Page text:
Does an absence of fossil evidence shows that ancestral species did not exist?
Summary of problems with claim:
The fact that a particular species at a given place and time didn't fossilize doesn't mean that the species didn't exist.
Explore Evolution states:
critics argue that Darwin's theory has failed an important test. Just as students are tested by exams, theories are tested by how well they match the evidence. In the overwhelming majority of cases, Common Descent does not match the evidence of the fossil record. A student who gets a correct answer only once in a while does not deserve a passing grade. In the same way, critics say that a scientific theory that only rarely matches the evidence fails the test of experience.Explore Evolution, p. 27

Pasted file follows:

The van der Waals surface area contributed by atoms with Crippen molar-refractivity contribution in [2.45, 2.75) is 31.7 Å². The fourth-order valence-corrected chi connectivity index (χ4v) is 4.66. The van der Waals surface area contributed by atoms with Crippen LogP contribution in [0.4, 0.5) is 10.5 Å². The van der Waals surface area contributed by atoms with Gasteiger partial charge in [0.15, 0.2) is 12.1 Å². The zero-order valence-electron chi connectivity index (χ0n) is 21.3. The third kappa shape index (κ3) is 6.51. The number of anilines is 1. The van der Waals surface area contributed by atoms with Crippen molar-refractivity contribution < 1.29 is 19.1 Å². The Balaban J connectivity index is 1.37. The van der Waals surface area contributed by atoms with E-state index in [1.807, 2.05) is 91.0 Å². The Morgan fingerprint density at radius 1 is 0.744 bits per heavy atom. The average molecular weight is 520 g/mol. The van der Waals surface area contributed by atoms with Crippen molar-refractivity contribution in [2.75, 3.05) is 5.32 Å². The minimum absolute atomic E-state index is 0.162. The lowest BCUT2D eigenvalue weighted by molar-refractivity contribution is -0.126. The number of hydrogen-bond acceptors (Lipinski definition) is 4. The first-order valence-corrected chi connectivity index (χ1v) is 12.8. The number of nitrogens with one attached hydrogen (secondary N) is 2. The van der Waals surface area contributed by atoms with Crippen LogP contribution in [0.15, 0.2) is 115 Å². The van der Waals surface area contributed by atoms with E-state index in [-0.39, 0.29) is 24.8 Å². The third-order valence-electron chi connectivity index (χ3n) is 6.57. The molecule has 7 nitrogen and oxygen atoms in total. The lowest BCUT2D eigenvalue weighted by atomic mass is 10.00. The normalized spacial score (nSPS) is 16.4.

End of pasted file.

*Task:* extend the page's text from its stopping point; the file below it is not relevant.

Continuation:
Firstly, taphonomy and earth processes also help us understand why, where, and under what conditions fossils form and explain low abundance (or absence) of fossils in certain situations. Just because paleontologists do not find fossils in certain rocks (or certain preservational environments) does not mean nothing ever lived there. There are many contingencies that explain fossilization, and any 'absence' of fossils is not by default positive evidence against evolutionary theory. There are two different hypotheses/processes at work, taphonomy and evolution, and fossil absence is also very well explained/understood by taphonomic data. Secondly, when fossils are preserved, there is a lot of evidence for common descent. See section on 'transitional fossils' above.